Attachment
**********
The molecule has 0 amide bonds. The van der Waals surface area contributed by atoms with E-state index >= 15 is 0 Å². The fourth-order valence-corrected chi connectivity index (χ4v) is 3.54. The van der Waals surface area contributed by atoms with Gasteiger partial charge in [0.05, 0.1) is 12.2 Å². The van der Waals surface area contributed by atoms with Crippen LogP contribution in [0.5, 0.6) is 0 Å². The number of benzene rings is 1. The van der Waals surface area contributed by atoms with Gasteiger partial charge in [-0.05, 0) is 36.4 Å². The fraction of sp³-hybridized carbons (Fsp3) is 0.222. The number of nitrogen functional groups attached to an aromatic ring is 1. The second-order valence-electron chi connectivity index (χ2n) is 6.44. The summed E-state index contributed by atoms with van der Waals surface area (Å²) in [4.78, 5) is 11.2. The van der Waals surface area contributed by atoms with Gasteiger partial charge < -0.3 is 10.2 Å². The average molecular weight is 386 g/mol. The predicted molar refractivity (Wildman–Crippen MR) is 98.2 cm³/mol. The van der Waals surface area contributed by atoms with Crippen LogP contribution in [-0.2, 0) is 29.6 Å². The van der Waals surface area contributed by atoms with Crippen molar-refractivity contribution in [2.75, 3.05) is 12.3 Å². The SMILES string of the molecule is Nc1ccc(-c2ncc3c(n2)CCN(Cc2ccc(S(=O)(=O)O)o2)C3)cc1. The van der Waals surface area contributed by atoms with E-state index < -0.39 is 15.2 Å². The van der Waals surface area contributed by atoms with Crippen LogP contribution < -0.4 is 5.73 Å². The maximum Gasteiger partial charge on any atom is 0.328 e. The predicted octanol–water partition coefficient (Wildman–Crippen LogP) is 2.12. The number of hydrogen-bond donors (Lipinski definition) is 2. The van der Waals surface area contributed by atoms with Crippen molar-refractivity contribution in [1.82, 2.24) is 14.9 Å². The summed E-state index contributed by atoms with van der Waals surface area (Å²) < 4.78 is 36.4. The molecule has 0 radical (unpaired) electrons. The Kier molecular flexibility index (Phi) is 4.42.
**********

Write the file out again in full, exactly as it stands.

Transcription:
The molecule has 0 amide bonds. The van der Waals surface area contributed by atoms with E-state index >= 15 is 0 Å². The fourth-order valence-corrected chi connectivity index (χ4v) is 3.54. The van der Waals surface area contributed by atoms with Gasteiger partial charge in [0.05, 0.1) is 12.2 Å². The van der Waals surface area contributed by atoms with Crippen LogP contribution in [0.5, 0.6) is 0 Å². The number of benzene rings is 1. The van der Waals surface area contributed by atoms with Gasteiger partial charge in [-0.05, 0) is 36.4 Å². The fraction of sp³-hybridized carbons (Fsp3) is 0.222. The number of nitrogen functional groups attached to an aromatic ring is 1. The second-order valence-electron chi connectivity index (χ2n) is 6.44. The summed E-state index contributed by atoms with van der Waals surface area (Å²) in [4.78, 5) is 11.2. The van der Waals surface area contributed by atoms with Gasteiger partial charge < -0.3 is 10.2 Å². The average molecular weight is 386 g/mol. The predicted molar refractivity (Wildman–Crippen MR) is 98.2 cm³/mol. The van der Waals surface area contributed by atoms with Crippen LogP contribution in [-0.2, 0) is 29.6 Å². The van der Waals surface area contributed by atoms with Crippen molar-refractivity contribution in [2.75, 3.05) is 12.3 Å². The SMILES string of the molecule is Nc1ccc(-c2ncc3c(n2)CCN(Cc2ccc(S(=O)(=O)O)o2)C3)cc1. The van der Waals surface area contributed by atoms with E-state index < -0.39 is 15.2 Å². The van der Waals surface area contributed by atoms with Crippen LogP contribution < -0.4 is 5.73 Å². The maximum Gasteiger partial charge on any atom is 0.328 e. The predicted octanol–water partition coefficient (Wildman–Crippen LogP) is 2.12. The number of hydrogen-bond donors (Lipinski definition) is 2. The van der Waals surface area contributed by atoms with Crippen molar-refractivity contribution in [1.82, 2.24) is 14.9 Å². The summed E-state index contributed by atoms with van der Waals surface area (Å²) < 4.78 is 36.4. The molecule has 0 radical (unpaired) electrons. The Kier molecular flexibility index (Phi) is 4.42.